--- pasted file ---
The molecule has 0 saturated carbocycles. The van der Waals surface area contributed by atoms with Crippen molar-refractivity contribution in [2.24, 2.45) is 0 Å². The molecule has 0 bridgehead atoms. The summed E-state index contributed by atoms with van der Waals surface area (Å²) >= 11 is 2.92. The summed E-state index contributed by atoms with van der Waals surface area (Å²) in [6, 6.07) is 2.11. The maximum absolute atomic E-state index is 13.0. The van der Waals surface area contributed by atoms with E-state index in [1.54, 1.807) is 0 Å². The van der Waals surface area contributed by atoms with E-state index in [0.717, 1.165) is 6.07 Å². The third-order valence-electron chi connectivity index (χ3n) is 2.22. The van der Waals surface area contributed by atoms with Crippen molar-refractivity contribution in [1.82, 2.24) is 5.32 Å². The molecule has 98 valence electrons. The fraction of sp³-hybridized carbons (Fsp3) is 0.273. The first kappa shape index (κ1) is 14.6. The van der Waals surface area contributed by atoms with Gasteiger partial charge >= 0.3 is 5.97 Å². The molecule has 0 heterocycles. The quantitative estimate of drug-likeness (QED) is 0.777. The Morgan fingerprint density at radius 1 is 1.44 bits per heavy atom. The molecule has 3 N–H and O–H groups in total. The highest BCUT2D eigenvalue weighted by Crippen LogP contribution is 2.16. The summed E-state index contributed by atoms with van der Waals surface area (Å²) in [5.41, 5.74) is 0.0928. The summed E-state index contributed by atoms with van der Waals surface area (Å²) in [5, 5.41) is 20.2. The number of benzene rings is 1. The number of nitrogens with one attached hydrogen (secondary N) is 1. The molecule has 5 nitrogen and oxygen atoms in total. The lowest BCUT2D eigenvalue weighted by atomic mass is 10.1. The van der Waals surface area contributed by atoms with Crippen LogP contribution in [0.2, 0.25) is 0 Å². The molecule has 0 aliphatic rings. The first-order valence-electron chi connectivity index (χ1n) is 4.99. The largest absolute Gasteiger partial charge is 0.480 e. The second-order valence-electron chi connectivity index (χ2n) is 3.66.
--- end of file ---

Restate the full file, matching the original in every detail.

The molecule has 0 saturated carbocycles. The van der Waals surface area contributed by atoms with Crippen molar-refractivity contribution in [2.24, 2.45) is 0 Å². The molecule has 0 bridgehead atoms. The summed E-state index contributed by atoms with van der Waals surface area (Å²) >= 11 is 2.92. The summed E-state index contributed by atoms with van der Waals surface area (Å²) in [6, 6.07) is 2.11. The maximum absolute atomic E-state index is 13.0. The van der Waals surface area contributed by atoms with E-state index in [1.54, 1.807) is 0 Å². The van der Waals surface area contributed by atoms with E-state index in [0.717, 1.165) is 6.07 Å². The third-order valence-electron chi connectivity index (χ3n) is 2.22. The van der Waals surface area contributed by atoms with Crippen molar-refractivity contribution in [1.82, 2.24) is 5.32 Å². The molecule has 98 valence electrons. The fraction of sp³-hybridized carbons (Fsp3) is 0.273. The first kappa shape index (κ1) is 14.6. The van der Waals surface area contributed by atoms with Gasteiger partial charge >= 0.3 is 5.97 Å². The molecule has 0 heterocycles. The quantitative estimate of drug-likeness (QED) is 0.777. The Morgan fingerprint density at radius 1 is 1.44 bits per heavy atom. The molecule has 3 N–H and O–H groups in total. The highest BCUT2D eigenvalue weighted by Crippen LogP contribution is 2.16. The summed E-state index contributed by atoms with van der Waals surface area (Å²) in [5.41, 5.74) is 0.0928. The summed E-state index contributed by atoms with van der Waals surface area (Å²) in [5, 5.41) is 20.2. The number of benzene rings is 1. The number of nitrogens with one attached hydrogen (secondary N) is 1. The molecule has 5 nitrogen and oxygen atoms in total. The lowest BCUT2D eigenvalue weighted by atomic mass is 10.1. The van der Waals surface area contributed by atoms with Crippen LogP contribution in [0.2, 0.25) is 0 Å². The molecule has 0 aliphatic rings. The first-order valence-electron chi connectivity index (χ1n) is 4.99. The largest absolute Gasteiger partial charge is 0.480 e. The second-order valence-electron chi connectivity index (χ2n) is 3.66.